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Thread: perfect tense

  1. #1
    teddy Guest

    Default perfect tense

    I have some questions about the perfct tense...

    I have broken my leg.

    Is it the same thing to say the following as above?

    I broke my leg and it is still broken.

    What is the difference between these two sentences?
    *Did you already eat?
    *Have you already eaten?

    Thank you in advance.

  2. #2
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    "I have broken my leg" and "I broke my leg and it is still broken" are not the same thing.

    I will attempt to give a more complete answer later.

  3. #3
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    Default Re: perfect tense

    The statement "I have broken my leg" needs more context. It could mean,

    "I have broken my leg before"

    which could mean one of two things:

    1) it is still broken or
    2) it is no longer broken.

    Without some sort of added modification, we don't know what "I have broken my leg" is in reference to, so we can't say for sure whether the leg is still broken or not. Try:

    "I have just now broken my leg" means, it is still broken.

    The same holds true for the Simple Tenses:

    "I broke my leg."

    We don't know if the leg is still broken or not. We need more context. Let's add modification:

    "I broke my leg 10 years ago." (The leg is not broken)
    "I broke my leg an hour ago." (The leg is broken)

    =====

    In terms of how 1. and 2. differ, well, it depends on whom you're talking to. Some people say 1. and 2. mean the same thing, whereas other people say they mean two different things:

    Did you eat? (Simple Past = direct reference to time / informal)
    Have you eaten? (Present Perfect = indirect reference to time / formal)

    If you're writing an exam, refer to 'have eaten' as time without boundaries, and 'ate' as time with boundaries.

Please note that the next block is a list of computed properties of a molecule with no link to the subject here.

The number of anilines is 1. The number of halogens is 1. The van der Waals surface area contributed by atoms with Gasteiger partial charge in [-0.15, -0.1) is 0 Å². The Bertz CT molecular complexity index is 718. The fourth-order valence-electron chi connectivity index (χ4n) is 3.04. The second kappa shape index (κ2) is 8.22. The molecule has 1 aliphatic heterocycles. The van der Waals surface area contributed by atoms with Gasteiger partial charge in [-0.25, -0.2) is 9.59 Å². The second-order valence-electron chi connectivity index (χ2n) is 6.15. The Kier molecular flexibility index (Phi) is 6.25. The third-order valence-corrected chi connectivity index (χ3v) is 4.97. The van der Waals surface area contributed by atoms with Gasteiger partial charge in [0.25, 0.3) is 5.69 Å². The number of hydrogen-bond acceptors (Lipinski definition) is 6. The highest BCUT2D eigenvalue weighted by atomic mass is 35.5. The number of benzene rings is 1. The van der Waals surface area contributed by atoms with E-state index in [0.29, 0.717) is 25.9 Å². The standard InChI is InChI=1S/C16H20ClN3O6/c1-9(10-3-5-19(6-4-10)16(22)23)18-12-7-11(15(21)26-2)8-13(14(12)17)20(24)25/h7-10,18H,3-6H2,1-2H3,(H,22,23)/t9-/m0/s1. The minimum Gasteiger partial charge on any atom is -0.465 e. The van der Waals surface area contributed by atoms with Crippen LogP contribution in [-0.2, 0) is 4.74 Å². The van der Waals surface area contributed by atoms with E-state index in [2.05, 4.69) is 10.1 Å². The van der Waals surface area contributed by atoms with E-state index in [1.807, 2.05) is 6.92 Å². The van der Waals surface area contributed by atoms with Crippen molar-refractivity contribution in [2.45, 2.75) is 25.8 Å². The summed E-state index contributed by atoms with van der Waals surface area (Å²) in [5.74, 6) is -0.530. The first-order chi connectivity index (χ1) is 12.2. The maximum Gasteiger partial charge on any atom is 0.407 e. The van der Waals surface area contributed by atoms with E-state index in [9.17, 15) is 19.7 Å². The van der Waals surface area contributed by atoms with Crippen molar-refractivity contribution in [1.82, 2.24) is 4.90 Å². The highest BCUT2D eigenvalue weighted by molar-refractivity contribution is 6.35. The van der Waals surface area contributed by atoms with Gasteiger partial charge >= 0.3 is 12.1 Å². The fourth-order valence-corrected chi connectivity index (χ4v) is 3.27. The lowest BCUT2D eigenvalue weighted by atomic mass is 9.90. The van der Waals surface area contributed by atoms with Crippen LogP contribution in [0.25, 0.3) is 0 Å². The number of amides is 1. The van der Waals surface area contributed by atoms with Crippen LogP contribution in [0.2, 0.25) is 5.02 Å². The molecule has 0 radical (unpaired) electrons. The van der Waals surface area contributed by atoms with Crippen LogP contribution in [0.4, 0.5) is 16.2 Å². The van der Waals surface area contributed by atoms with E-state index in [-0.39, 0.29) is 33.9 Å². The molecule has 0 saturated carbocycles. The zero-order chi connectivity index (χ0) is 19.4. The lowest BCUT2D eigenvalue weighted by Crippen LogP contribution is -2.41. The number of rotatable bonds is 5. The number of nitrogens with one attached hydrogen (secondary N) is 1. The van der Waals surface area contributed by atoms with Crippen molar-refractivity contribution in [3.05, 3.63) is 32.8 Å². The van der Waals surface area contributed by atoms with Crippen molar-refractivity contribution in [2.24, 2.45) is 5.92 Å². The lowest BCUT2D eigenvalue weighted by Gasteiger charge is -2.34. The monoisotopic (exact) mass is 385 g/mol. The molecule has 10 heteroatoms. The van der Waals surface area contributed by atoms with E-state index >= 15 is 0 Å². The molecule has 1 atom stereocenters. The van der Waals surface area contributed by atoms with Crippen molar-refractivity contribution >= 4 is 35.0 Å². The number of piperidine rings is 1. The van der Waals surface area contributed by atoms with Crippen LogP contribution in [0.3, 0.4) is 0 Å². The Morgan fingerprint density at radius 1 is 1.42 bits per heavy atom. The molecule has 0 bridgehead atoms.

In many cultures of the World, it's often considered impolite to ask people in authority direct questions. In Japanese, for example, speakers end questions with words like "...don't you think?" which allows the askee a choice in their response. In English, the use of Have...? works in a similar way. The reason being, time is not an issue with the Present Perfect. It expresses "some unknown time in the past". It's that 'unknown' part of the Present perfect that speakers draw on when asking "Have you...? The assumption is that it allows the askee a choice in not having to give the time s/he had eaten. The same holds true for the Simple Past: the speaker doesn't have to say when s/he ate. But, it's different because it implies a time, whereas the Present Perfect does not imply a time.

    Did you eat? (implies a specific time)
    Have you eaten? (does not imply a specific time).

    :D

  4. #4
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    I would like to add one small thing to Cas's wonderfully complete explanation.

    "Did you eat?" is not normally be used by itself, while "Have you eaten?" often is. Examples:
    • Did you eat breakfast?
      Did you eat lunch?
      Did you eat your food?


    :D

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